TF: [Laughing] You just shortened my Christmas list.

Most brands try to talk to everybody. But that means they talk to nobody. It’s like the Charlie Brown parents’ voices, “wah-wah-wah.” Marketing sounds that way. And consumers recognize that, and tune it out.

I think the replicable quality is finding how to preach to your choir. Who is your laser-targeted core? Who’s most likely to be interested in your product? Evangelize to them, and focus on them.

One of the reason The Simpsons is such a wonderful show is that 5% of the jokes are only understood by a very small number of people. These are the people who start the Simpsons wiki, who watch every show, who go to Comic-Con, who know every line Matt Groening has even written. The show never forgets them.

Brands need to do more of that. They need to do some communication that is deliberately exclusive. For fans of Chevy Chase and Fletch, you could do a lot of ball bearing jokes.

At method, there was a[n external] blog called “method lust: one man’s unsuppressed lust for all things method home.” It was updated three times a week, and it’d get 5-10 comments per post. It was entirely about the method brand. And the blogger didn’t know anybody at the company.

In one sense, it’s a little creepy. But by inspiring a guy like Nathan [Aaron], we knew we were inspiring more. Find the evangelists. They’re a proxy for the people who didn’t start the [fan] blog or leave comments. (Tweet this!)

[KS: We discussed the Dollar Shave Club, which, it turns out, we both recently “joined.”]

Dollar Shave Club logoThey tell a story so well. And [with social media] it’s never been so easy to connect with a brand that way. So focused and targeted. You know from Dollar Shave Club’s marketing, they’re not trying to get on NBC primetime, but that’s fine.

They’ve also gotten people to change their purchasing behavior. It’s pretty amazing.

KS: Your cartoons often poke fun at the disconnect between what a company wants from consumers and what consumers want from the company. What’s your advice to any readers who work at a company that’s resistant to having a two-way conversation with customers?

TF: I think a lot of businesses can breathe their own exhaust. It’s an echo chamber. They hear only what they say.

Yogurt on social media cartoon by Tom Fishburne

I had an experience when I was at the Green Giant brand. We had a frozen vegetable product with a sauce that you’d melt when you microwaved the veggies. The package used the term “sauce chips,” as in, “Put sauce chips in bowl.” Thing is, “sauce chips” was a technical term–consumers would never say “sauce chips.” It was technically accurate. But we needed to listen more than we talk.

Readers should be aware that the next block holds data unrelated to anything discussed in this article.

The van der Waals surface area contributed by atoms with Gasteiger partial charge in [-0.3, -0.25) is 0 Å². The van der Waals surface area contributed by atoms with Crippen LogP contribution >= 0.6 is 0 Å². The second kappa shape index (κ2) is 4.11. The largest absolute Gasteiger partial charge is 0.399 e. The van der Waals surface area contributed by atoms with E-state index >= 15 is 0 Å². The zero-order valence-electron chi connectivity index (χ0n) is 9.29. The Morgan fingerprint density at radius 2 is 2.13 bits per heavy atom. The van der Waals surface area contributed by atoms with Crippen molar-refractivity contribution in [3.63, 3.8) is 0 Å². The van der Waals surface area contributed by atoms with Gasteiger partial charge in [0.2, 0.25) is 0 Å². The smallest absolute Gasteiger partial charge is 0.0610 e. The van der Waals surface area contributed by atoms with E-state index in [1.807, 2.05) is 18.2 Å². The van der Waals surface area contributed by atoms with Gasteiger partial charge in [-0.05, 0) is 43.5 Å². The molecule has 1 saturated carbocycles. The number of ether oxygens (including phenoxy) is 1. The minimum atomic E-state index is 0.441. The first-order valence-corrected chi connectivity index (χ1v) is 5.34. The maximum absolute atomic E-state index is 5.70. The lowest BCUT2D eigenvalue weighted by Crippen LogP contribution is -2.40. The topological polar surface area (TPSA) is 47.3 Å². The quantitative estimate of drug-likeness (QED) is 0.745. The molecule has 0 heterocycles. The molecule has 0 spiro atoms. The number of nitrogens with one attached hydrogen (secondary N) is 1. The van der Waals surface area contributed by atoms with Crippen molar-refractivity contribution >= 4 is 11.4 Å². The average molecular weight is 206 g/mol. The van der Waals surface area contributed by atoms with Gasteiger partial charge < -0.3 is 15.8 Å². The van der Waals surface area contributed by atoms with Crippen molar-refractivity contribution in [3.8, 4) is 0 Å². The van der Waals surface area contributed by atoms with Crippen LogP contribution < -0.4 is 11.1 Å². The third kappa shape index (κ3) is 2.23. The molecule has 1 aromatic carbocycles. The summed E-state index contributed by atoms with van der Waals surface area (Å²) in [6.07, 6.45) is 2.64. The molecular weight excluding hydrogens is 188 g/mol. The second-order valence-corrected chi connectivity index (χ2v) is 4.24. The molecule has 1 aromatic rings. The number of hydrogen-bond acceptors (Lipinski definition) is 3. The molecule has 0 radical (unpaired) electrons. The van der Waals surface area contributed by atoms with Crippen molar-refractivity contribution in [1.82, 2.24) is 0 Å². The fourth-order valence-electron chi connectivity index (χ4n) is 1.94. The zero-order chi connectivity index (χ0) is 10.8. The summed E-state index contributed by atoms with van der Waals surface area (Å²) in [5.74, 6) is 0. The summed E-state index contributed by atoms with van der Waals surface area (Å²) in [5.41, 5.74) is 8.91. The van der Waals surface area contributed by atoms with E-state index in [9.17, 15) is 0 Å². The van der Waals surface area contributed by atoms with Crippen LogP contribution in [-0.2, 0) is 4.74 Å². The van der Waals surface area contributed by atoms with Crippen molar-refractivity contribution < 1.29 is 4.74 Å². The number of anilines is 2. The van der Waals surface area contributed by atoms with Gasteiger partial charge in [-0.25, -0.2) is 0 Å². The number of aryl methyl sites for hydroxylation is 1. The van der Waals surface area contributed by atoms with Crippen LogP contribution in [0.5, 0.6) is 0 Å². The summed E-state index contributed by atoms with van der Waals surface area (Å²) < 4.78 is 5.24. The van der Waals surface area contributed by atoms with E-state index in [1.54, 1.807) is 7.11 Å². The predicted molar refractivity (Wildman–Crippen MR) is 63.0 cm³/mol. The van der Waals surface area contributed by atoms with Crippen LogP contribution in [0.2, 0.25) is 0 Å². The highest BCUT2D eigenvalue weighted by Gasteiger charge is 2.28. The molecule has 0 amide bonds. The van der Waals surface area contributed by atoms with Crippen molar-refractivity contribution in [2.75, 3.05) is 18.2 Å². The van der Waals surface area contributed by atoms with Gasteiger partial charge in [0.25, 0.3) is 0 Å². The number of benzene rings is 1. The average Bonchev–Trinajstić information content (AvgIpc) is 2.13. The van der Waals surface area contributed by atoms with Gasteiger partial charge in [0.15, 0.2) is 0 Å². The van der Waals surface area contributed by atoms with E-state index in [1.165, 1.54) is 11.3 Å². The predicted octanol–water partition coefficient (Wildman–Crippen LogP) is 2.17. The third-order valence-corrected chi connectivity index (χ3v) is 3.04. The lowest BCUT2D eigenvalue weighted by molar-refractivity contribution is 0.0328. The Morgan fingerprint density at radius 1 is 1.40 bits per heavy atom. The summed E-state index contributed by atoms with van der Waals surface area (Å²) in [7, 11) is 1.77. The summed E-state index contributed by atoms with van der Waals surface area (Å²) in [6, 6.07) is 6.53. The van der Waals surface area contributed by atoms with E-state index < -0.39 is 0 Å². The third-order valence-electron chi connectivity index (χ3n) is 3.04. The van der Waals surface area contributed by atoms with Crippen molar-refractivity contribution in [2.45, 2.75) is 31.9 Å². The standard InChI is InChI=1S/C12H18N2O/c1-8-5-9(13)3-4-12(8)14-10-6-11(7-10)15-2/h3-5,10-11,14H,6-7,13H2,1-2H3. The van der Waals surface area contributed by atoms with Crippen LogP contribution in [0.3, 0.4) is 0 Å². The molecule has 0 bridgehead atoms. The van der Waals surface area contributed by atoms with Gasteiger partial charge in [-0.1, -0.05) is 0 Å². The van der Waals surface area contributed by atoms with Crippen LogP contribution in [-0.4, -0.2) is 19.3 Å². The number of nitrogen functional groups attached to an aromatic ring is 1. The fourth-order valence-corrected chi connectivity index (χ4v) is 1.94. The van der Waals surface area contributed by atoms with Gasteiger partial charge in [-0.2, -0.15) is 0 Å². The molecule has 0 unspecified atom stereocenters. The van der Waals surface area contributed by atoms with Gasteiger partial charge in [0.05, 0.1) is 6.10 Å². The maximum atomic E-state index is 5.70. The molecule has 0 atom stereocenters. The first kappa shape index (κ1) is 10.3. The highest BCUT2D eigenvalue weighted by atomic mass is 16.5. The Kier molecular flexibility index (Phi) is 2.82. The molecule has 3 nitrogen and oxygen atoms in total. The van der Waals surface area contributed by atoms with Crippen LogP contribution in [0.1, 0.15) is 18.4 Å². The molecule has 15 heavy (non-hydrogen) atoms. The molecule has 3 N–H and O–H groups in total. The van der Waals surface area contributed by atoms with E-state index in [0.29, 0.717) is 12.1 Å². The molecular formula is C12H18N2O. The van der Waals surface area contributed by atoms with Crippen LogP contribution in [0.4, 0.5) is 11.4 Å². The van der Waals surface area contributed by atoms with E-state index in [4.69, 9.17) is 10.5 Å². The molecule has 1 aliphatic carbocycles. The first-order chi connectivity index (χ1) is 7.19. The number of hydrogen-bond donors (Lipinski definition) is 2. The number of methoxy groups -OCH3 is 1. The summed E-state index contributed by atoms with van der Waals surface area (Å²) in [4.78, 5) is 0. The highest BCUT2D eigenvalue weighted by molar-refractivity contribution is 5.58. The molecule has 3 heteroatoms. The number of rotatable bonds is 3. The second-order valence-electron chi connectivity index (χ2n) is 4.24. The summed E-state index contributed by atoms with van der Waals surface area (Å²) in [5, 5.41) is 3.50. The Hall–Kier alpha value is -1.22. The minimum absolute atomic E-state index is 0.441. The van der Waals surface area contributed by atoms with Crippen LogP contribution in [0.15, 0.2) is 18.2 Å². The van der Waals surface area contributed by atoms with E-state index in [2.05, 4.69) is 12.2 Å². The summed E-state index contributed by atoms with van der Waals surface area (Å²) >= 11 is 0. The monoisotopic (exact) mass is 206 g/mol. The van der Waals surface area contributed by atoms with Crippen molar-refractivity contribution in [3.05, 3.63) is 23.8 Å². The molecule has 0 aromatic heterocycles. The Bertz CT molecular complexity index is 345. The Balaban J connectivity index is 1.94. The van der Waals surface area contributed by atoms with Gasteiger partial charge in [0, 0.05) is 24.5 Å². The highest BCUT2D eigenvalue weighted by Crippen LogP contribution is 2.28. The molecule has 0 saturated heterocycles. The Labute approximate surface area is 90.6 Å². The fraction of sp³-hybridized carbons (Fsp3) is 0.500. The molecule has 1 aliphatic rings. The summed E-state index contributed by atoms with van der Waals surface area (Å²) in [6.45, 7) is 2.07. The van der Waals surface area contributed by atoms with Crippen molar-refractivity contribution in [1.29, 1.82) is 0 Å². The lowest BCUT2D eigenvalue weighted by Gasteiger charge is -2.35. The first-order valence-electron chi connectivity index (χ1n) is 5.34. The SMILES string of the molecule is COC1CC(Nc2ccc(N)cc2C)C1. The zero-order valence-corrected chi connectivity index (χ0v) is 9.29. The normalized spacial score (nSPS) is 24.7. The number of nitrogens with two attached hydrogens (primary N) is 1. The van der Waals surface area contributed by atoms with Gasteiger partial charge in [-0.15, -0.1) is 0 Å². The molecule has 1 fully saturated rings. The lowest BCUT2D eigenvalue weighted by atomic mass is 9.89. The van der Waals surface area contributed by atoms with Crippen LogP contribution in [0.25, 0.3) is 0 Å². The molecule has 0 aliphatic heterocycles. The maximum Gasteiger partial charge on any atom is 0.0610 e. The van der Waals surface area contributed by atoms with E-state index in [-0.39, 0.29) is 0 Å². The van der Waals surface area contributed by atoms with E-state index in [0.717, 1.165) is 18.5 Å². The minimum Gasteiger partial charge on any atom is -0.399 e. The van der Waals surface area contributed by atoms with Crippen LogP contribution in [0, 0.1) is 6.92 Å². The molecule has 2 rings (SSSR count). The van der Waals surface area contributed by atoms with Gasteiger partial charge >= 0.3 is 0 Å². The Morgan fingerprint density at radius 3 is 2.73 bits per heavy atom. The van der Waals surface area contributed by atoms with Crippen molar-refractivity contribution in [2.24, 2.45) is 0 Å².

The first step is to acknowledge that consumers are already talking about your brand, without your control or your ability to ensure they’re getting our single-minded proposition. The two-way conversation is happening, whether or not you’re listening to it. (Tweet this!)

Turn on the listening, and hear how they’re talking about the brand. Consumers define the brand, not the marketing department.

Listen more, and then think about communication as a conversation. It’s no longer a command-and-control model, where Don Draper defines the brand. (Tweet this!)

KS: In a 2008 interview with’s Chris Wilson, you shared that cartooning has taught you to embrace niche markets instead of the mass market. I’ve noticed most marketing agencies don’t want to truly specialize. My employer,, specializes in websites for non-profits… but we’re still not the only one in the world who does that. What would you say to reassure companies that are reluctant to pursue niche markets?

TF: It’s something a lot of marketers struggle with. There’s often a feeling that to become a big brand, you have to appeal to as many people as possible. But there’s a much higher value to appeal deeply to a few, than to be blandly appealing to a majority.

At General Mills, we had a joke that every creative brief was written to target “women ages 18-49 with a pulse.” (Tweet this!) Our CMO used to challenge us to get as niche as we possibly could, in our target positioning.

One Size Fits None, a marketing cartoon by Tom Fishburne

If you appeal to a core in such a meaningfully way, you’ll get a broader audience, with evangelists at the core. Otherwise, it’s the “one size fits none” approach to marketing.

It’s difficult for a lot of companies to understand. But the more focused you are, the more likely you are to hit that insight.

Like with the Dollar Shave Club–it would be very different if they tried to appeal to anyone who shaved. They’re targeting men who don’t like shave tech. It’s a powerful insight for that brand.

Companies still can become big when targeting a niche, by preaching to the choir. There’s high value in preaching to the choir. (Tweet this!)

KS: You’ve been an account director at an interactive agency; a brand manager at General Foods, Nestle, and method products; and now a cartoonist and communications consultant. Considering the changes you’ve seen, what are your thoughts on the value of setting career goals?